Less than two weeks after the collapse of a deal between the City of Calgary and Flames ownership to build a new event centre, city council is seeking a third party to help find a path forward.
Late Wednesday night, after hours of debate behind closed doors, council unanimously voted to engage with a third party to determine if the Calgary Sports and Entertainment Corporation (CSEC) would be interested in re-entering discussions on building an event centre or if there are other parties interested in partnering with the City of Calgary to complete the project.
Construction on the more than $600 million arena project was set to begin this month, but the deal was formally terminated on Dec. 31, 2021 after CSEC notified the city it was pulling out of the deal due to rising costs.
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Mayor Jyoti Gondek told reporters Thursday that a new deal to build an event centre would be a new opportunity for all partners involved.
“What we have before us now is an opportunity to work in this environment with partners and actually strike a deal that is respectful of the fact that the economic conditions are completely different globally, including in Calgary,” Gondek said. “It’s a new opportunity that unshackles us from the old arrangement.”
According to direction from council, the third party intermediary is expected to report back with more information on March 8.
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Ward 1 Coun. Sonya Sharp led the charge on bringing in a third party.
“A third party allows for some distance for the city and it’s the best deal for everyone,” Sharp told reporters Thursday. “We can start fresh, without any kind of — I hate to use the word baggage, but that’s really what we need to do here.”
CSEC did not respond to Global News’ request for comment.
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Ryan Gauthier, an associate professor at TRU Law in Kamloops B.C., said the retention of a third party isn’t out of the ordinary, but he questioned what the City of Calgary had in mind for other partners joining the fray.
“Are we talking provincial government? Federal government? That might be one thing,” Gauthier said. “If we’re talking a private investor, my question is, what’s the investor going to want out of it? Because if I’m going to put in $20-, $30-, or $40-million into a stadium, I now want naming rights, I want event rights, I want parking (income).”
Checking in with Calgary Mayor Jyoti Gondek
According to Gondek, “anything is possible” in regards to a private partner helping build and manage a new event centre, including a tenancy agreement.
“Other cities have managed it differently. They’ve also got partners that are responsible for entertainment outside of sports,” Gondek said. “In 2019 we had looked at all kinds of different models, and we will revisit some of those and figure out which one works best for us.”
Entertainment district moving ahead
The Calgary Municipal Land Corporation (CMLC) was removed as development manager of the event centre as part of a revised deal in July 2021, but remains the lead managing the development of Calgary’s entertainment and cultural district on the east end of the downtown core.
But the organization was “disappointed” when it learned the deal between the city and CSEC had fallen through.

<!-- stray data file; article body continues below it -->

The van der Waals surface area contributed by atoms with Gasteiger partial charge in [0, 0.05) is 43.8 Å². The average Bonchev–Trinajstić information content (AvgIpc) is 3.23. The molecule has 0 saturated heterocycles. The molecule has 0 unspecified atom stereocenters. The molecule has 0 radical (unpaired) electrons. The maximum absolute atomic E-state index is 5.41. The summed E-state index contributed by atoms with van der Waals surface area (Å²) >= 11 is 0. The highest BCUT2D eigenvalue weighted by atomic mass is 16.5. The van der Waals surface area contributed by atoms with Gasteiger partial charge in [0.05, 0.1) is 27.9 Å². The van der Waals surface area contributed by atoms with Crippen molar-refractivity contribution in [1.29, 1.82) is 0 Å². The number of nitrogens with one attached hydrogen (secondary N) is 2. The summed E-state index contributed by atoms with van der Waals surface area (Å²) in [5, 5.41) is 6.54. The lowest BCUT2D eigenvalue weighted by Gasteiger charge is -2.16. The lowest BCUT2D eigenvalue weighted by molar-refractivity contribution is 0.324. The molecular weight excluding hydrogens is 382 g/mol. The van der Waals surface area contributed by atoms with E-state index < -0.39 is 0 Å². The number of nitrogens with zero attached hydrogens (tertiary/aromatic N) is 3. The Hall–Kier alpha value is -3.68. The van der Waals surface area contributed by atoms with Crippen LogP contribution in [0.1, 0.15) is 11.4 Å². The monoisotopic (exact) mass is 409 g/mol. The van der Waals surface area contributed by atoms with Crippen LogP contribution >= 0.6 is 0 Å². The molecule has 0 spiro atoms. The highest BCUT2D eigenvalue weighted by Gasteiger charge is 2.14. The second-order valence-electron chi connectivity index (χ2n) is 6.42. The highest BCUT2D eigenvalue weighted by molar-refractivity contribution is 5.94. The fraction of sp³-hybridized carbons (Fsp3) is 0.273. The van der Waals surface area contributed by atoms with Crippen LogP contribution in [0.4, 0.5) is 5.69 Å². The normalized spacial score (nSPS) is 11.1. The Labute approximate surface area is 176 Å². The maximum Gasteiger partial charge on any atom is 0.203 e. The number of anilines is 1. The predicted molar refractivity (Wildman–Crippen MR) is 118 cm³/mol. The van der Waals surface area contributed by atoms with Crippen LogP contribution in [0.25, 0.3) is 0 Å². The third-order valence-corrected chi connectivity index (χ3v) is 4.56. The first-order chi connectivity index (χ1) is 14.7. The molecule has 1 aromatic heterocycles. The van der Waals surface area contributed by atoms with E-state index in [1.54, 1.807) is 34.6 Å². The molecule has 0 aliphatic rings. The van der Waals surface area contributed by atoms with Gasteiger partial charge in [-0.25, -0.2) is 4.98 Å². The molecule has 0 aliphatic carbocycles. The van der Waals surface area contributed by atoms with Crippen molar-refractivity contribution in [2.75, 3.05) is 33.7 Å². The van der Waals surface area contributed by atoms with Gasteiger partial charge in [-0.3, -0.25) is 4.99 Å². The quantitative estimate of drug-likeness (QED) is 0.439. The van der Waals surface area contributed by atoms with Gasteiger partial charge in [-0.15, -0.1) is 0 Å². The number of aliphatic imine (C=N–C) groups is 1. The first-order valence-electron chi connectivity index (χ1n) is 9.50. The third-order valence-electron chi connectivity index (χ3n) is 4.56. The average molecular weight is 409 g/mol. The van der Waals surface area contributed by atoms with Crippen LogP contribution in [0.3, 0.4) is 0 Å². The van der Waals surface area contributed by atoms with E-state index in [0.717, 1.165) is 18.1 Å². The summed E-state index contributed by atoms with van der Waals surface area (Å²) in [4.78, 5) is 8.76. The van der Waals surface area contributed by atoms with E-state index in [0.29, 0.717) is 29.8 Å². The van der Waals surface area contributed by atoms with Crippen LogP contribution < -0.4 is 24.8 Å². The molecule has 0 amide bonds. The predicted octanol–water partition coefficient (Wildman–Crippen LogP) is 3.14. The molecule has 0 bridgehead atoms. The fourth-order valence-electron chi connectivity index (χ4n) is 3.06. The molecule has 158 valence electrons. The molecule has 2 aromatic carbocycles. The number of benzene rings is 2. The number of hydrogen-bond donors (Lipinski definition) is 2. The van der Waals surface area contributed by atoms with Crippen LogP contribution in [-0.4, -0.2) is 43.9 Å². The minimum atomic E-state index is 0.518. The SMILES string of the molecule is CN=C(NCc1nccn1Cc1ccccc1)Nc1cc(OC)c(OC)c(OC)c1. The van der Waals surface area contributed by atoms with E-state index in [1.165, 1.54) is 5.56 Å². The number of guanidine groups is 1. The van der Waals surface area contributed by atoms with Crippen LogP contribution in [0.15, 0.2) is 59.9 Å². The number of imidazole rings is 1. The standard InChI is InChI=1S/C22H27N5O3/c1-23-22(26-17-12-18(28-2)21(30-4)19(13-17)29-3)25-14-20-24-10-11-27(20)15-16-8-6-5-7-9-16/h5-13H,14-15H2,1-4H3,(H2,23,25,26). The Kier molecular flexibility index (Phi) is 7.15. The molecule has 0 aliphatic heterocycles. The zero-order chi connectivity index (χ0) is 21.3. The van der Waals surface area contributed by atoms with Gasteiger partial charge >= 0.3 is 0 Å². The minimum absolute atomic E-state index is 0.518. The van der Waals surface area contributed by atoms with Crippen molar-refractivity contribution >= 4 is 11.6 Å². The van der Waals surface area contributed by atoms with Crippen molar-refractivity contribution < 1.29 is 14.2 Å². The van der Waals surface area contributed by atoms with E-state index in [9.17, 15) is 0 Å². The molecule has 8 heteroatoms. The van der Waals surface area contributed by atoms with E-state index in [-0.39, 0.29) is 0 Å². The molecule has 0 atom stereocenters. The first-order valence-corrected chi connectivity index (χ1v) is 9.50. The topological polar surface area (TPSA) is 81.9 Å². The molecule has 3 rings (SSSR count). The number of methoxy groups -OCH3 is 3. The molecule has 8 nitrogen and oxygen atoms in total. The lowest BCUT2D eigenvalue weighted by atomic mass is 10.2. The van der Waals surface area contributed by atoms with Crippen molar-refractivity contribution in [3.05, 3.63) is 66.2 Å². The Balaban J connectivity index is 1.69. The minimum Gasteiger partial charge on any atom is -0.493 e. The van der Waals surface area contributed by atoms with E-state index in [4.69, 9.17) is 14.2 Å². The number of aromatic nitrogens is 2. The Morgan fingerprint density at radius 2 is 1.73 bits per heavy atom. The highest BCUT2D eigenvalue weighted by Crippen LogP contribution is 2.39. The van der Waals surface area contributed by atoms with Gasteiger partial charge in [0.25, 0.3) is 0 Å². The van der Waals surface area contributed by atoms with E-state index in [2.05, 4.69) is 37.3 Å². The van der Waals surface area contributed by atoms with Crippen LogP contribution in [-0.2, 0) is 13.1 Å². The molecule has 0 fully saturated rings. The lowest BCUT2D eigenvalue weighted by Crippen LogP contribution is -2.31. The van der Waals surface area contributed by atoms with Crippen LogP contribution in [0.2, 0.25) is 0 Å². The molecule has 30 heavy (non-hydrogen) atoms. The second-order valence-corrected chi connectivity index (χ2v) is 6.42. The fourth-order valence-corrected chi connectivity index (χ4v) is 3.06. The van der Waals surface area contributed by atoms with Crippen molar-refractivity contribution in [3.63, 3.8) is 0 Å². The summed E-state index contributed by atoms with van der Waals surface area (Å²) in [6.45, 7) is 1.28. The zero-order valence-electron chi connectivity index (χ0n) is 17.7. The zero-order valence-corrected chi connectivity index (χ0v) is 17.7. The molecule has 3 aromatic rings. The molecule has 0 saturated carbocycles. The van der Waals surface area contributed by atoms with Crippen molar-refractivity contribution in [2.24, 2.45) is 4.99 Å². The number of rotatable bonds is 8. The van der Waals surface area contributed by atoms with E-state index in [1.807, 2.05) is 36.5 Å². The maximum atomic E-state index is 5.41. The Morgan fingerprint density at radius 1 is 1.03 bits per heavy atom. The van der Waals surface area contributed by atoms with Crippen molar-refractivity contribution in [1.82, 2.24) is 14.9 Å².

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CMLC president Kate Thompson said she was still optimistic for the area’s future following the lengthy discussion at city council on Wednesday night.
The event centre, along with the BMO Expansion, Stampede Trail redevelopment, and 17 Avenue S extension were seen as key pieces of the new entertainment and cultural district. Thompson said that work will continue with or without an event centre.
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“Would we like to see the event centre move forward? Absolutely,” Thompson told Global News. “If it doesn’t, and we have to think of new things to do in the area, we’ll do that for our council as well.”
According to Thompson, the $500-million expansion to the BMO Centre remains on budget and on schedule.
The Calgary Stampede is also confident in the progress on the entertainment and cultural district, but hopes the city and CSEC can still come together to build the Saddledome’s replacement.
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“We’re hopeful (the city) can work something out with the Flames because they and their fans certainly deserve a new venue to play in,” Calgary Stampede CEO Joel Cowley said. “There’s no question an event centre would serve the community well.”
During a virtual press conference on Thursday, Gondek was asked whether she or Flames ownership terminated the deal on a Dec. 21 phone call with Flames majority shareholder Murray Edwards.
“No mayor, including myself, has the ability to negotiate on behalf of council or the City of Calgary and no mayor has the ability to terminate a deal,” Gondek said. “The end of that conversation on Dec. 21 resulted in both myself and Mr. Edwards agreeing that we would be very public about the situation that he and his partners found themselves in.”
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As the city plans to forge ahead with the project, Gondek said it is too early to determine if a new deal would mean more or less of a financial commitment from the City of Calgary.
The recently terminated agreement saw a total contribution from the City of Calgary of $323 million, which didn’t include the value of the land.
“There’s an opportunity for the public component to be the same, there’s also an opportunity for it to be different. And let’s remember there’s also land involved which has a lot of value,” Gondek said. “It’s a brand new opportunity to get this right.”
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